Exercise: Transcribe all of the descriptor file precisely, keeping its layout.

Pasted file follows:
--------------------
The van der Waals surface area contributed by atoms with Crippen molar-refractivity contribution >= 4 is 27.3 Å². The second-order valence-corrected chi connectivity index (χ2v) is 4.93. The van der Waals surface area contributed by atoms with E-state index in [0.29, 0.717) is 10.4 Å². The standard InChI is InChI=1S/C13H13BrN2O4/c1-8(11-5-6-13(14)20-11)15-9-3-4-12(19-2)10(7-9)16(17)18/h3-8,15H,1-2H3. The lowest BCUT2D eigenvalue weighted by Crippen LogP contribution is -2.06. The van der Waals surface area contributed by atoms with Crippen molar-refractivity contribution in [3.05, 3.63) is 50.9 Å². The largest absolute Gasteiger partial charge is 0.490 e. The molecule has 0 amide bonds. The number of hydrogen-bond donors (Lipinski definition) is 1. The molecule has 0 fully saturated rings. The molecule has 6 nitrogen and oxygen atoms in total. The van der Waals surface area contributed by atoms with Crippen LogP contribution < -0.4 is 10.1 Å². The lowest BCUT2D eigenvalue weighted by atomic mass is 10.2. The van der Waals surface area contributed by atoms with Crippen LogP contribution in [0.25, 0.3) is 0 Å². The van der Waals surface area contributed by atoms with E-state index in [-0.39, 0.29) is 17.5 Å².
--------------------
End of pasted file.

The van der Waals surface area contributed by atoms with Crippen molar-refractivity contribution >= 4 is 27.3 Å². The second-order valence-corrected chi connectivity index (χ2v) is 4.93. The van der Waals surface area contributed by atoms with E-state index in [0.29, 0.717) is 10.4 Å². The standard InChI is InChI=1S/C13H13BrN2O4/c1-8(11-5-6-13(14)20-11)15-9-3-4-12(19-2)10(7-9)16(17)18/h3-8,15H,1-2H3. The lowest BCUT2D eigenvalue weighted by Crippen LogP contribution is -2.06. The van der Waals surface area contributed by atoms with Crippen molar-refractivity contribution in [3.05, 3.63) is 50.9 Å². The largest absolute Gasteiger partial charge is 0.490 e. The molecule has 0 amide bonds. The number of hydrogen-bond donors (Lipinski definition) is 1. The molecule has 0 fully saturated rings. The molecule has 6 nitrogen and oxygen atoms in total. The van der Waals surface area contributed by atoms with Crippen LogP contribution < -0.4 is 10.1 Å². The lowest BCUT2D eigenvalue weighted by atomic mass is 10.2. The van der Waals surface area contributed by atoms with Crippen LogP contribution in [0.25, 0.3) is 0 Å². The van der Waals surface area contributed by atoms with E-state index in [-0.39, 0.29) is 17.5 Å².